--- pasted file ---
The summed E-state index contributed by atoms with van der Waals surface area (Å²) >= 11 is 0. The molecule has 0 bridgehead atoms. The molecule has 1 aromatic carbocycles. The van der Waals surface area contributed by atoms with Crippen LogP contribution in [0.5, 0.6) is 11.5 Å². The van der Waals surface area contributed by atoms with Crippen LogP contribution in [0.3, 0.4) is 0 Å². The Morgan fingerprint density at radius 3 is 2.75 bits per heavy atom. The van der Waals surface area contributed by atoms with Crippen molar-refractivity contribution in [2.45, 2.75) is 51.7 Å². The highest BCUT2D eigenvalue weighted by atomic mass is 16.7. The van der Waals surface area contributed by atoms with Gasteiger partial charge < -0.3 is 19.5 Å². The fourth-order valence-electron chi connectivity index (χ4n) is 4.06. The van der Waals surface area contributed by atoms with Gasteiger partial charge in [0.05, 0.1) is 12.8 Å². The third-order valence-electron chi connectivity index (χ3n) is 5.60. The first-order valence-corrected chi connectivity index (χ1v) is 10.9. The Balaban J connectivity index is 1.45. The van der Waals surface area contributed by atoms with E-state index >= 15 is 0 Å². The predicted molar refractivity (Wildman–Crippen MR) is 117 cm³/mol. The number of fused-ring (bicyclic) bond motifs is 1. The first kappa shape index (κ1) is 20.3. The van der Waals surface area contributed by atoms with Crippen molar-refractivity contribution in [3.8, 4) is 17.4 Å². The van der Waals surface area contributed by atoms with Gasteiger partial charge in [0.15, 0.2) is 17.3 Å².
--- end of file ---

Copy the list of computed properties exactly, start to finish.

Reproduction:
The summed E-state index contributed by atoms with van der Waals surface area (Å²) >= 11 is 0. The molecule has 0 bridgehead atoms. The molecule has 1 aromatic carbocycles. The van der Waals surface area contributed by atoms with Crippen LogP contribution in [0.5, 0.6) is 11.5 Å². The van der Waals surface area contributed by atoms with Crippen LogP contribution in [0.3, 0.4) is 0 Å². The Morgan fingerprint density at radius 3 is 2.75 bits per heavy atom. The van der Waals surface area contributed by atoms with Crippen molar-refractivity contribution in [2.45, 2.75) is 51.7 Å². The highest BCUT2D eigenvalue weighted by atomic mass is 16.7. The van der Waals surface area contributed by atoms with Gasteiger partial charge < -0.3 is 19.5 Å². The fourth-order valence-electron chi connectivity index (χ4n) is 4.06. The van der Waals surface area contributed by atoms with Gasteiger partial charge in [0.05, 0.1) is 12.8 Å². The third-order valence-electron chi connectivity index (χ3n) is 5.60. The first-order valence-corrected chi connectivity index (χ1v) is 10.9. The Balaban J connectivity index is 1.45. The van der Waals surface area contributed by atoms with E-state index >= 15 is 0 Å². The predicted molar refractivity (Wildman–Crippen MR) is 117 cm³/mol. The number of fused-ring (bicyclic) bond motifs is 1. The first kappa shape index (κ1) is 20.3. The van der Waals surface area contributed by atoms with Crippen molar-refractivity contribution in [3.8, 4) is 17.4 Å². The van der Waals surface area contributed by atoms with Gasteiger partial charge in [0.15, 0.2) is 17.3 Å².